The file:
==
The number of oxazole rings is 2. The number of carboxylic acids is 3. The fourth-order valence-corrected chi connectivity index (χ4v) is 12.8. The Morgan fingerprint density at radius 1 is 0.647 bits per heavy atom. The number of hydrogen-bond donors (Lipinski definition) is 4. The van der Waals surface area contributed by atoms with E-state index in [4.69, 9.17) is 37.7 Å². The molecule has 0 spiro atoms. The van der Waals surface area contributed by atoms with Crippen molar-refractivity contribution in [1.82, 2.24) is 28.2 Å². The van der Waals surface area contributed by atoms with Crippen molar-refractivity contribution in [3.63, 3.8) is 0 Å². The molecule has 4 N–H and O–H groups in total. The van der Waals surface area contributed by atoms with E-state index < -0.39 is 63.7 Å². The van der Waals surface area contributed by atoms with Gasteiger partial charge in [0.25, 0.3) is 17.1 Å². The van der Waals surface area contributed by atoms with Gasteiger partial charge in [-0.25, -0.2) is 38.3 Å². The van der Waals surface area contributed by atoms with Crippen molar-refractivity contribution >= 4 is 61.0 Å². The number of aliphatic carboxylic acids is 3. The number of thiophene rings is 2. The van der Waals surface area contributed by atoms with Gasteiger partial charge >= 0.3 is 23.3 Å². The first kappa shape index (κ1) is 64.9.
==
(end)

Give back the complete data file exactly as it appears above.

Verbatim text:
The number of oxazole rings is 2. The number of carboxylic acids is 3. The fourth-order valence-corrected chi connectivity index (χ4v) is 12.8. The Morgan fingerprint density at radius 1 is 0.647 bits per heavy atom. The number of hydrogen-bond donors (Lipinski definition) is 4. The van der Waals surface area contributed by atoms with E-state index in [4.69, 9.17) is 37.7 Å². The molecule has 0 spiro atoms. The van der Waals surface area contributed by atoms with Crippen molar-refractivity contribution in [1.82, 2.24) is 28.2 Å². The van der Waals surface area contributed by atoms with Crippen molar-refractivity contribution in [3.63, 3.8) is 0 Å². The molecule has 4 N–H and O–H groups in total. The van der Waals surface area contributed by atoms with E-state index < -0.39 is 63.7 Å². The van der Waals surface area contributed by atoms with Gasteiger partial charge in [0.25, 0.3) is 17.1 Å². The van der Waals surface area contributed by atoms with Gasteiger partial charge in [-0.25, -0.2) is 38.3 Å². The van der Waals surface area contributed by atoms with Crippen molar-refractivity contribution >= 4 is 61.0 Å². The number of aliphatic carboxylic acids is 3. The number of thiophene rings is 2. The van der Waals surface area contributed by atoms with Gasteiger partial charge >= 0.3 is 23.3 Å². The first kappa shape index (κ1) is 64.9.